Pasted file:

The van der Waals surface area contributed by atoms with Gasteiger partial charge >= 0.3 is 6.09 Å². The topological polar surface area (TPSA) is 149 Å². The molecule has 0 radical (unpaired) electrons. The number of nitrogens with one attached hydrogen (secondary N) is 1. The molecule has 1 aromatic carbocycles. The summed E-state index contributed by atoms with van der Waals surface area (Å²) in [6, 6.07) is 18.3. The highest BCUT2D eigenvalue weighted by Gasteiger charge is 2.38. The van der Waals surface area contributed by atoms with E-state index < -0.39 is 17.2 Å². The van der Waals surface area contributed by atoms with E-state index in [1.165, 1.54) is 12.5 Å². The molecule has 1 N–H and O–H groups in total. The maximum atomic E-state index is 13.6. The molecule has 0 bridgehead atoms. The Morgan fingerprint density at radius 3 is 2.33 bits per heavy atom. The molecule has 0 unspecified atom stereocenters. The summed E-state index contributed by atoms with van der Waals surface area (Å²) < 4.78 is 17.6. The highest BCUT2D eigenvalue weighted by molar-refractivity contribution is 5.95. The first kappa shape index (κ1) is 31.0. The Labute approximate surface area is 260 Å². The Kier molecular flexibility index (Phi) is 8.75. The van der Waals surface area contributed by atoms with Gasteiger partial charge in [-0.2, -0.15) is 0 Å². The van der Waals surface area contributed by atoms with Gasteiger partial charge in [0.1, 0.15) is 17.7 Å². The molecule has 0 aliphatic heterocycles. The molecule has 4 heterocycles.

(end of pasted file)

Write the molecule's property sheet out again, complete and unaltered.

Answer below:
The van der Waals surface area contributed by atoms with Gasteiger partial charge >= 0.3 is 6.09 Å². The topological polar surface area (TPSA) is 149 Å². The molecule has 0 radical (unpaired) electrons. The number of nitrogens with one attached hydrogen (secondary N) is 1. The molecule has 1 aromatic carbocycles. The summed E-state index contributed by atoms with van der Waals surface area (Å²) in [6, 6.07) is 18.3. The highest BCUT2D eigenvalue weighted by Gasteiger charge is 2.38. The van der Waals surface area contributed by atoms with E-state index < -0.39 is 17.2 Å². The van der Waals surface area contributed by atoms with E-state index in [1.165, 1.54) is 12.5 Å². The molecule has 1 N–H and O–H groups in total. The maximum atomic E-state index is 13.6. The molecule has 0 bridgehead atoms. The Morgan fingerprint density at radius 3 is 2.33 bits per heavy atom. The molecule has 0 unspecified atom stereocenters. The summed E-state index contributed by atoms with van der Waals surface area (Å²) < 4.78 is 17.6. The highest BCUT2D eigenvalue weighted by molar-refractivity contribution is 5.95. The first kappa shape index (κ1) is 31.0. The Labute approximate surface area is 260 Å². The Kier molecular flexibility index (Phi) is 8.75. The van der Waals surface area contributed by atoms with Gasteiger partial charge in [-0.2, -0.15) is 0 Å². The van der Waals surface area contributed by atoms with Gasteiger partial charge in [0.1, 0.15) is 17.7 Å². The molecule has 0 aliphatic heterocycles. The molecule has 4 heterocycles.